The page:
Male mountain gorillas had a 90% probability of reaching adulthood in a group where the dominant silverback was a familiar male, which is not significantly higher than 61% for western gorillas (figure 1b; z = 1.7, p = 0.095). Of the 40 cases when subordinate male mountain gorillas reached adulthood with a dominant silverback who was not their putative father, he was replaced by another familiar male in 35 cases (88%). The probability of having the putative father replaced with another familiar dominant silverback was significantly higher for mountain gorillas than for western gorillas (88% versus 0%, Fisher exact test, p < 0.001).
Only 46% of 54 male western gorillas were in a breeding group when they reached adulthood, which is significantly lower than 83% of 47 male mountain gorillas (χ2 = 5.3, d.f. = 1, p = 0.021). Immigration was the main pathway into non-breeding groups for immature male western gorillas, as expected when one-male breeding groups disintegrate after the death of the dominant silverback. See electronic supplementary material, §S5 for more details about the typical life cycle of gorilla groups.
Mountain gorilla groups contained a weighted average of 5.1 ± 2.7 adult females, which is significantly higher than 3.6 ± 1.5 females for western gorillas (R2 = 11.6%, F56,1 = 7.4, p = 0.0087). Among mountain gorillas, the weighted average number of adult females was 5.3 ± 3.2 for multimale groups, which is not significantly higher than 4.9 ± 2.6 for one-male groups (χ2 = 1.8, d.f. = 1, p = 0.18). Among western gorillas, the weighted average number of adult females was 1.6 ± 0.67 for multimale groups, which is significantly lower than 3.8 ± 1.5 for one-male groups (χ2 = 10.2, d.f. = 1, p < 0.001). The results for western gorillas are in the opposite direction of expectations, and they arose because groups typically became multimale when the dominant male was old and many of the females had already left.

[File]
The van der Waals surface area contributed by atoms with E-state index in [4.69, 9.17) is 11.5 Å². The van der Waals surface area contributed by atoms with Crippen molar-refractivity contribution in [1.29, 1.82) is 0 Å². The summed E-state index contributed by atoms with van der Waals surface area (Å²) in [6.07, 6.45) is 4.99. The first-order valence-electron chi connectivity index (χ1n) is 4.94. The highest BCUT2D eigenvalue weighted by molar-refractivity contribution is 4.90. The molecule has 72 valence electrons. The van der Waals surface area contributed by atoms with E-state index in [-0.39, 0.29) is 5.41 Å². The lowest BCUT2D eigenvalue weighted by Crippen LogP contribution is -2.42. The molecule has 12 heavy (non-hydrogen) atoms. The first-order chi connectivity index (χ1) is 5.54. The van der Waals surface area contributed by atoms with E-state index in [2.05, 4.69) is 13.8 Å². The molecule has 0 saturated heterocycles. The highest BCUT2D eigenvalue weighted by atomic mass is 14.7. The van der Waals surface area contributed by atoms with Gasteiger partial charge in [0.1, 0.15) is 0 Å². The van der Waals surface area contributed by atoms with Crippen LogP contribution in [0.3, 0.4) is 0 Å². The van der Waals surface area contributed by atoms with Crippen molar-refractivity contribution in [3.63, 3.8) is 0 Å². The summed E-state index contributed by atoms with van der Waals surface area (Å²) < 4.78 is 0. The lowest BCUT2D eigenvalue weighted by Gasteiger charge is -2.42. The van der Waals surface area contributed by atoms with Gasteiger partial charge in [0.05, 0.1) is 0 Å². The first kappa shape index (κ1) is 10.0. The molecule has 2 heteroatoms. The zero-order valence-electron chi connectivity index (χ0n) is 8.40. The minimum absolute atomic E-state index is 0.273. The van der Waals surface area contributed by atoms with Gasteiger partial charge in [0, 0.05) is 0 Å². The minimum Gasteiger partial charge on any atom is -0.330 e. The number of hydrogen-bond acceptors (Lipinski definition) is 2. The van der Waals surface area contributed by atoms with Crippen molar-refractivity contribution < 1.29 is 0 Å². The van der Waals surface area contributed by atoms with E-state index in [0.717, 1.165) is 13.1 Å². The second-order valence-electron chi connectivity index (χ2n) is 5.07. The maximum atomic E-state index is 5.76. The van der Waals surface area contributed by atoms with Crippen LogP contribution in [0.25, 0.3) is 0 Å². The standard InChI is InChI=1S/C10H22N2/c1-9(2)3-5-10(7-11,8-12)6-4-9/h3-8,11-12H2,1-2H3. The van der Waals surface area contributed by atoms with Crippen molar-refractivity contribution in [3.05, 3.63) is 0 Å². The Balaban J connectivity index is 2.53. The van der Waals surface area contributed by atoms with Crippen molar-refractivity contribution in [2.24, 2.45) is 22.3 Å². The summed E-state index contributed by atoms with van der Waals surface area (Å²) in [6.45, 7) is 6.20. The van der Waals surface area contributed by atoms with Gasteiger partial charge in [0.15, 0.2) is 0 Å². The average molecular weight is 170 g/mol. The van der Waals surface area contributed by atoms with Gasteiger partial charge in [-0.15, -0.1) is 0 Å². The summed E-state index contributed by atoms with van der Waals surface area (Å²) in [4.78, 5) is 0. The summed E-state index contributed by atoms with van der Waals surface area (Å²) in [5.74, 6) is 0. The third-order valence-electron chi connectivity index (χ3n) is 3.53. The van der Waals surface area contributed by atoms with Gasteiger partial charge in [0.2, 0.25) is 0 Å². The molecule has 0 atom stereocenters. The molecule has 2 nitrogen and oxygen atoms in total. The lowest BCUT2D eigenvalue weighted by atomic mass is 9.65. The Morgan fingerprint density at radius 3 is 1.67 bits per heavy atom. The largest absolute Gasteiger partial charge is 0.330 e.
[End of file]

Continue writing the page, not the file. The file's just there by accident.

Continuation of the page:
Variations in the distributions of adult males and females have been attributed to many factors including the distribution of food and other resources, the degree of reproductive synchrony among females, kin competition and cooperation, predation and infanticide, life-history traits and inbreeding [17,25,56]. This study has found significant evidence for a novel theory about distribution of the males: female mountain gorillas remain with their sons for longer than western gorillas, which may lead to greater male philopatry and a higher proportion of multimale groups among mountain gorillas [38,39,47]. We also found limited support for the socio-ecological theory that the number of adult males per group is influenced by the distribution of adult females [57,58]. Collectively, our results highlight the potentially far-reaching consequences of maternal support that extends beyond infancy, and they illustrate the opportunity to incorporate additional factors into comparative studies of variations in social organization among primates and other species [7,59,60].
4.1. Presence of the mother and other potential relatives
The probability for males to reach adulthood in the same group with their mother was significantly higher for mountain gorillas than for western gorillas. Male mountain gorillas are significantly more philopatric when their mother is present, perhaps because her proximity facilitates their ability to develop relationships with other females and with the dominant silverback [38,47]. Similarly, northern muriqui mothers (Brachyteles hypoxanthus) may help their sons gain access to other adult females, and chacma baboons mothers (Papio ursinus) may promote closer paternal relationships for their sons [15,20]. Maternal support may help male hyenas (Crocuta crocuta) to secure more favourable dispersal destinations, whereas the more favourable strategy for many male mountain gorillas seems to be philopatry rather than dispersal [14,46,61]. If the presence of the mother can influence the dispersal patterns and social organization among mountain gorillas, then it could also account for differences between mountain gorillas versus western gorillas. One distinction is that essentially all western male gorillas emigrate, even though some of them reach adulthood in the same group with their mother . Western gorillas may have more diffuse spacing within their groups, so even if a male can remain with his mother, he might not gain much access to other group members . Thus, the western male gorillas do not seem to exhibit conditional dispersal that is observed in mountain gorillas and many other species [63,64].